MedImmune, the global biologics research and development arm of AstraZeneca, and the University of Sheffield in the UK announced in June that they have entered into a multi-project research collaboration to generate breakthrough research in cell factory technology, the process by which living cells can be controlled and manipulated to make specific proteins with therapeutic benefits.
As part of the five-year collaboration, MedImmune will provide funding and in-kind contributions to support University of Sheffield post-doctoral and doctoral research projects to address key challenges in cell engineering. The aim is to produce tools to ensure that manufacturing success is “designed in” from a much earlier stage than occurs with current screening-based strategies, to improve the development and production of biologic medicines. The collaboration will focus on harnessing expertise from both MedImmune and the world-leading group in the University’s Advanced Biomanufacturing Centre to advance research specifically in mammalian cell factories.
Researchers from MedImmune and the University will exchange research materials and move easily between sites and state-of-the-art facilities and will work closely as an integrated team. A Joint Steering Committee (JSC) comprised of equal members from both institutions will select the research projects and may choose to seek additional grant funding from other sources to generate further high quality, collaborative work.
“We are pleased to enter into this strategic collaboration with the University of Sheffield to generate transformative cell factory tools that can potentially improve the way new therapies are delivered to patients,” said Gail Wasserman, senior vice president, Biopharmaceutical Development, MedImmune. “This multi-year commitment provides MedImmune with a strong partner in cell factory research and may allow select complex proteins to be more rapidly and effectively manufactured to produce life-changing therapies.”
“This partnership will enable us to significantly advance cell engineering technology able to speed the development of MedImmune's new biopharmaceutical medicines," said Professor David James, director of the Advanced Biomanufacturing Centre at the University of Sheffield. "Together we will design and create new cell factories specifically fit for purpose that can overcome natural limitations in cellular manufacturing performance.”
The collaboration builds on previous research collaborations that MedImmune has recently entered into in biopharmaceutical development, including collaborations with The University of Cambridge’s Department of Chemical Engineering and Biotechnology, the University of Manchester and the U.S. Department of Commerce’s National Institute of Standards and Technology (NIST).
AstraZeneca and the University of Cambridge on June 30 announced three new joint schemes to support more than 90 PhD scholarships and eight clinical lectureships over the next five years spanning translational science, basic and clinical research. "The programs reflect AstraZeneca’s long term commitment to the science base in the UK and the shared dedication of the company and the University of Cambridge to developing the next generation of world-class scientists," said a company statement. The schemes are as follows:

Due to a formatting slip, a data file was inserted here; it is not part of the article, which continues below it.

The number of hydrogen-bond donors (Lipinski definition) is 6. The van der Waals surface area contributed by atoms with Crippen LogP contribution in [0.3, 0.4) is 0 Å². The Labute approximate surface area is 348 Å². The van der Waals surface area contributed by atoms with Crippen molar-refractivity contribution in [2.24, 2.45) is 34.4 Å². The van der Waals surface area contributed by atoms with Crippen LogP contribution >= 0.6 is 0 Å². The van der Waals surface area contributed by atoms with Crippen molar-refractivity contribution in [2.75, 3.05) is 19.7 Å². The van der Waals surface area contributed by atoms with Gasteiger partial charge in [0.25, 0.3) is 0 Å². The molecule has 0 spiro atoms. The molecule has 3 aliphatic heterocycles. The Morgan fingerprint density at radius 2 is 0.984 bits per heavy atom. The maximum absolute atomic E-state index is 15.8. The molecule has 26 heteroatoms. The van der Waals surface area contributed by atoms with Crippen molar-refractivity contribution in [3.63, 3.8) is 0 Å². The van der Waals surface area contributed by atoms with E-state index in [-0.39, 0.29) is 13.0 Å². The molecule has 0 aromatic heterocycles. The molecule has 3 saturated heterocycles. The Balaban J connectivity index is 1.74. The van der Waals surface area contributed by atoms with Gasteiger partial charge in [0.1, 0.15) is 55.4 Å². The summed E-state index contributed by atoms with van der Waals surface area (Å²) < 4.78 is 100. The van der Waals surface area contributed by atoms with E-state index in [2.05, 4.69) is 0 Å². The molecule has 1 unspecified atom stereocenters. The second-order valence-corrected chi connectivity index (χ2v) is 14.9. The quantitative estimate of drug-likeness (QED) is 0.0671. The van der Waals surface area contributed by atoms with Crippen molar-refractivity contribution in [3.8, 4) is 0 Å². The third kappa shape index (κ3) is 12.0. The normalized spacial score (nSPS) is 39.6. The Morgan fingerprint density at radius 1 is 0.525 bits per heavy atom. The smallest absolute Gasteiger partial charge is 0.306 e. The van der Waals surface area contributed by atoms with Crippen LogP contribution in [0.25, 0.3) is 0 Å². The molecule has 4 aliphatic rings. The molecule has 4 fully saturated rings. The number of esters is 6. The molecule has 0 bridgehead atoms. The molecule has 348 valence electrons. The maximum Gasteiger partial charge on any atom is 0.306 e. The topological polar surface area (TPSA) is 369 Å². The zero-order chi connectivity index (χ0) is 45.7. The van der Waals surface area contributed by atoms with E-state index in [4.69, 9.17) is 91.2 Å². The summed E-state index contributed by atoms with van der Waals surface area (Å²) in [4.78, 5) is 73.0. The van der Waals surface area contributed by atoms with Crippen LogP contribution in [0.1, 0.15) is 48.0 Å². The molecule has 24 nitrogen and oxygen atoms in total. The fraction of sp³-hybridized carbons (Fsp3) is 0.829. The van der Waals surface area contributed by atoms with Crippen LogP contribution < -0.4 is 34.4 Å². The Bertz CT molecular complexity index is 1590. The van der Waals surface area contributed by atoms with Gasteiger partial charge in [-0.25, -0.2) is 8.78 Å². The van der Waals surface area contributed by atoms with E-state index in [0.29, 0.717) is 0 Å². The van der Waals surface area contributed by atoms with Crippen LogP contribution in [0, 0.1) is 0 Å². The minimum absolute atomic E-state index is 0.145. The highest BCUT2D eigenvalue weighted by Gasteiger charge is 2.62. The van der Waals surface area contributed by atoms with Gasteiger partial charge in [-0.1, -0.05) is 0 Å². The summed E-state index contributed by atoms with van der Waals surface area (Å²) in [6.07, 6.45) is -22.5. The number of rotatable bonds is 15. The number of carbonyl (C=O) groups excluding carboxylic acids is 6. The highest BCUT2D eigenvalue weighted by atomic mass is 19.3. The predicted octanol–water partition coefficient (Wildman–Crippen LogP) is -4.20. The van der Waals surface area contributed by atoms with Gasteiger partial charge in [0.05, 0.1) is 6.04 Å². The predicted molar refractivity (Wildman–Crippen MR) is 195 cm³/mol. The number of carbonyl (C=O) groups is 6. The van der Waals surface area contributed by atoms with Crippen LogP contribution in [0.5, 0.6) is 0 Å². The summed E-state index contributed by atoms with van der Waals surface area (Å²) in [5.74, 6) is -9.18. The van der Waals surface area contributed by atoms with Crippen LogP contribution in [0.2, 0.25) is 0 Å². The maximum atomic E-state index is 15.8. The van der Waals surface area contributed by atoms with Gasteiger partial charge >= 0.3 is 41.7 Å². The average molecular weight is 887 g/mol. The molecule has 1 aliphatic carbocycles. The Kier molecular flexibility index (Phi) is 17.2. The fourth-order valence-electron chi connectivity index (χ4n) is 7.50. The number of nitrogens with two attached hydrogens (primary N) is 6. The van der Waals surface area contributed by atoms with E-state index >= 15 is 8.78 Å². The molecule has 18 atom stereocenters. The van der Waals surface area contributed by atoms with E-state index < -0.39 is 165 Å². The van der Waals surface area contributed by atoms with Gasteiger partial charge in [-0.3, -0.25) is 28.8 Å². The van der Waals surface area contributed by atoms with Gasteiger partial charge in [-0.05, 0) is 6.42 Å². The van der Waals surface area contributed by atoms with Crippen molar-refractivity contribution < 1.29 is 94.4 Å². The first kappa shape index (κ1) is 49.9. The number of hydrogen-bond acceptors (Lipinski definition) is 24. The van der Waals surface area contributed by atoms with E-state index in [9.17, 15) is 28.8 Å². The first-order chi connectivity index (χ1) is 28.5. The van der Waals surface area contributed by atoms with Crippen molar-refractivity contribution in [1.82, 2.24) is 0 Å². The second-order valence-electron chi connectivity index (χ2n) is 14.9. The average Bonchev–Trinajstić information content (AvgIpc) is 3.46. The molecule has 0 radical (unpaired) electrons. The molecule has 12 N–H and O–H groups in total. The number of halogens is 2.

All three schemes begin this fall. Students will be appointed by the University of Cambridge and will be supported by an academic supervisor from the University and an industrial supervisor from AstraZeneca or MedImmune to ensure that basic scientific research is closely aligned with real-world challenges of drug discovery and development.
“For the UK to remain at the cutting edge of life science, it’s essential that we continue to invest in developing the next generation of scientists who can combine outstanding basic research with an understanding of its translation into new medicines for patients," said Mene Pangalos, executive vice president, Innovative Medicines and Early Development at AstraZeneca. "These new scholarships are a great way to train young translational scientists and reinforce the shared commitment of AstraZeneca and the University of Cambridge to create an open, collaborative research environment where investigators can work side by side to push the boundaries of science.”
“The new PhD schemes further strengthen the partnership between AstraZeneca and the University," said Professor Sir Leszek Borysiewicz, vice-chancellor at the University of Cambridge, "supporting the development of a cadre of Cambridge scientists who can continue to compete with the very best in the world."
Adam Bruns has served as managing editor of Site Selection magazine since February 2002. In the course of reporting hundreds of stories for Site Selection, Adam has visited companies and communities around the globe. A St. Louis native who grew up in the Kansas City suburbs, Adam is a 1986 alumnus of Knox College, and resided in Chicago; Midcoast Maine; Savannah, Georgia; and Lexington, Kentucky, before settling in the Greater Atlanta community of Peachtree Corners, where he lives with his wife and daughter.
The Site Selection Life Sciences Report features exclusive and in-depth reporting and analysis on the most important life science projects and issues. Topics covered include pharmaceutical R&D and manufacturing, biotechnology, medical device manufacturing, health-care services facility trends, clinical research and other key life science sectors.